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Patentes

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Número de publicaciónUS3604410 A
Tipo de publicaciónConcesión
Fecha de publicación14 Sep 1971
Fecha de presentación11 Sep 1968
Fecha de prioridad11 Sep 1968
Número de publicaciónUS 3604410 A, US 3604410A, US-A-3604410, US3604410 A, US3604410A
InventoresWhitacre Gary L
Cesionario originalWhitacre Gary L
Exportar citaBiBTeX, EndNote, RefMan
Enlaces externos: USPTO, Cesión de USPTO, Espacenet
Multitube blood sampler
US 3604410 A
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Descripción  (El texto procesado por OCR puede contener errores)

United States Patent 1 1 Inventor m Whimm 3,405,706 10/1968 Cinqualbre... 128/2 R0 808 130 610 Highway 86, Castle 3,469,578 9/1969 Bierman 128/214 RMIQCOIO- 80104 3,494,351 2/1970 Horn .1 l28/276 [2!] Appl. No. 759,002 [22] Filed Sept, 11, 1968 Pr1mary ExammerWarner H. Camp Patented Sept. 14, 1971 Attorne vVan Valkenburgh and Lowe [54] MULTn-UBE BLOOD SAMPLER ABSTRACT: A multitube blood sampler of a type which uses 13 Cl i 14 D i Figs two, three or more evacuated sample tubes of the type whlch are closed by rubber stoppers. The sampler combines a [52] U.S.Cl [28/2, retainer hi h h ld the sample tubes and a head fastened 128/276 onto the front of the retainer which carries a forwardly pro- [51] Int. Cl. A6lb 5/10, j gi cannula and rearwardly projecting insert needles. The A611 U00 insert needles, within the retainer, pierce the rubber stoppers {50] Field of Search 128/2, 214, f h b Th i i completed by a branched passageway 215. 216, 221. 214.2. 276; 220/60; 128/2 14.2, 2 within the head which connects the cannula to the insert needles so that when the cannula is inserted into the vein of a pa- [56] References cued tient and the insert needles inserted into the several tubes, all UNITED STATES PATENTS of the tubes will be filled with a blood sample. The head carry- 320,8l4 6/1885 Pollard 220/60 ing the cannula and insert needles is separable from the 3,208,620 9/ I965 Herdering 220/60 X retainer and preferably, is provided as a throwaway unit once 3,382,865 5/1968 Worrall, .lr. 128/2 it has been used.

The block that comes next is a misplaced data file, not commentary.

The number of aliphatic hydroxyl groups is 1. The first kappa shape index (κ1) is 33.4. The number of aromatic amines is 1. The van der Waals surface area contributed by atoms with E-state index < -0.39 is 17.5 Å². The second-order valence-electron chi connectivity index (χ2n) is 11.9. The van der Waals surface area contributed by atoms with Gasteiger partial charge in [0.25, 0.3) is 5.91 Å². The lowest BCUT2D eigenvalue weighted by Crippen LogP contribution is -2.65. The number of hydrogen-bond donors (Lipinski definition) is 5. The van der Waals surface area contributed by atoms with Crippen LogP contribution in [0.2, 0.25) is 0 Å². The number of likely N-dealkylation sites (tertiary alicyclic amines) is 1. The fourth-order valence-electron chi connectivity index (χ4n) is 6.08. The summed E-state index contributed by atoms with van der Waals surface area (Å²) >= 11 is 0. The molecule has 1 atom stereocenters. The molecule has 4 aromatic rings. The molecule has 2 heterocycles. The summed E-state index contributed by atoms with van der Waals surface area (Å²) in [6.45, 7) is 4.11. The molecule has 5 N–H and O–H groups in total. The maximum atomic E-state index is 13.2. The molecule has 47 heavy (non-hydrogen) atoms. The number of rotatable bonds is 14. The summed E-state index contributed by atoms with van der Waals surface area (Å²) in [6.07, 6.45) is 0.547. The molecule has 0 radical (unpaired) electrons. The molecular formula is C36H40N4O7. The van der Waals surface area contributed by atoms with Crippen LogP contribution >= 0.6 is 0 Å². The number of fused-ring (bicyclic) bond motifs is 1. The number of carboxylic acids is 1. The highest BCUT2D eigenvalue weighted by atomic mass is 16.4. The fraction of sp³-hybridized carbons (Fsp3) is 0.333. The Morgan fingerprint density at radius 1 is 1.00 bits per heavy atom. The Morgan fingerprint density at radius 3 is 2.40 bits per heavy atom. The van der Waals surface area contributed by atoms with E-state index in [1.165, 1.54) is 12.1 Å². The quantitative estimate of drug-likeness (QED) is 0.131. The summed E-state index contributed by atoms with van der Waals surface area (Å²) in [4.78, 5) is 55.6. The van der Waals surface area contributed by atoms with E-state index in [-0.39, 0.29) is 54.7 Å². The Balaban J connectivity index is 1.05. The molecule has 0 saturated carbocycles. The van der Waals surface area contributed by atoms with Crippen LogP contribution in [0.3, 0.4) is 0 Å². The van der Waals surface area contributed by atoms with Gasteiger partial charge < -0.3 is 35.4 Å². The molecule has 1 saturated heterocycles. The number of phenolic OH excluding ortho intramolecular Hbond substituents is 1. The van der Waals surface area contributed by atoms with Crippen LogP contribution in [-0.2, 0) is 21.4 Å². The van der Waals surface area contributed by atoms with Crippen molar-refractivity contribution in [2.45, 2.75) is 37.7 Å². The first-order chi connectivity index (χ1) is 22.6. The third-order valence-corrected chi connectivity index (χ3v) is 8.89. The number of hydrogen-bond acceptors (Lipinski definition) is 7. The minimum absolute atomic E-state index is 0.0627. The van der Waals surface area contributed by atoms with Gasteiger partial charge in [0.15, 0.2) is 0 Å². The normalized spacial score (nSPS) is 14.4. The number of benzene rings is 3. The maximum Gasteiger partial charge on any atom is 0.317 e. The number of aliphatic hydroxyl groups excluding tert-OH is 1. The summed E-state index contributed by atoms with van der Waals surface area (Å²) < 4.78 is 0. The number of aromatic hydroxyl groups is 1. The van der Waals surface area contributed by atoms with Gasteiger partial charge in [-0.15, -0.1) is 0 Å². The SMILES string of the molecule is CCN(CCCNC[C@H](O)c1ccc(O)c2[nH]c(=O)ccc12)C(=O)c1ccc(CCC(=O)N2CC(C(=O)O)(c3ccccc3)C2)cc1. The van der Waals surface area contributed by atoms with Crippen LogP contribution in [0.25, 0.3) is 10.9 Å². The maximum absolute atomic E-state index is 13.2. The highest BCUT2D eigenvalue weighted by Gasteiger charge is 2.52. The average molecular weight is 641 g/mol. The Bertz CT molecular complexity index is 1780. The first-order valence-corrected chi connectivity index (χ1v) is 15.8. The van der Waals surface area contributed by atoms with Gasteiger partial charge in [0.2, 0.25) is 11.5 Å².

PATENIED SEP 1 41971 SHEET 1 BF 2 INVENTOR. gory L. Whifacre WW/ZQ AT TORNE YS MULTITUBE BLOOD SAMPLER This invention relates to blood-sampling devices, and more particularly to blood-sampling devices which use evacuated sample tubes for receiving blood. The present invention provides an improved blood sampler which holds a plurality of such evacuated sample tubes.

The present methods of blood sampling in most hospitals and clinics throughout the country involve the use of evacuated tubes which are closed by soft rubber stoppers. Such a sample tube is fitted into a cylindrical retainer having a cannula projecting from its end. The base of the cannula includes a needle extension which lies within the retainer. Thus, whenever the cannula is inserted into a patients vein and the needle extension within the retainer is pushed into and through the stopper to break the vacuum, blood will flow from the vein and into the tube, the flow being enhanced by the vacuum to rapidly fill the tube. The tube is then removed from the retainer and the stopper again seals the tube as the needle is removed.

Should it be necessary to draw several samples of blood, the sample tube will be removed from the retainer, but the retainer will not be removed from the patient, and another sample tube will be inserted into the retainer and filled in the same manner. Additional sample tubes will be filled in the same way if necessary. While this system is far superior to, and has practically replaced the drawing of blood with a hypodermic syringe, it nevertheless has certain disadvantages when more than one sample is required. The obtaining of such blood samples in this sequential manner is time consuming, prolonging the discomfort and sometimes pain to the patient. Moreover, blood will often flow through the cannula when the tubes are being changed, and this lost blood can soil clothing and generally create a mess.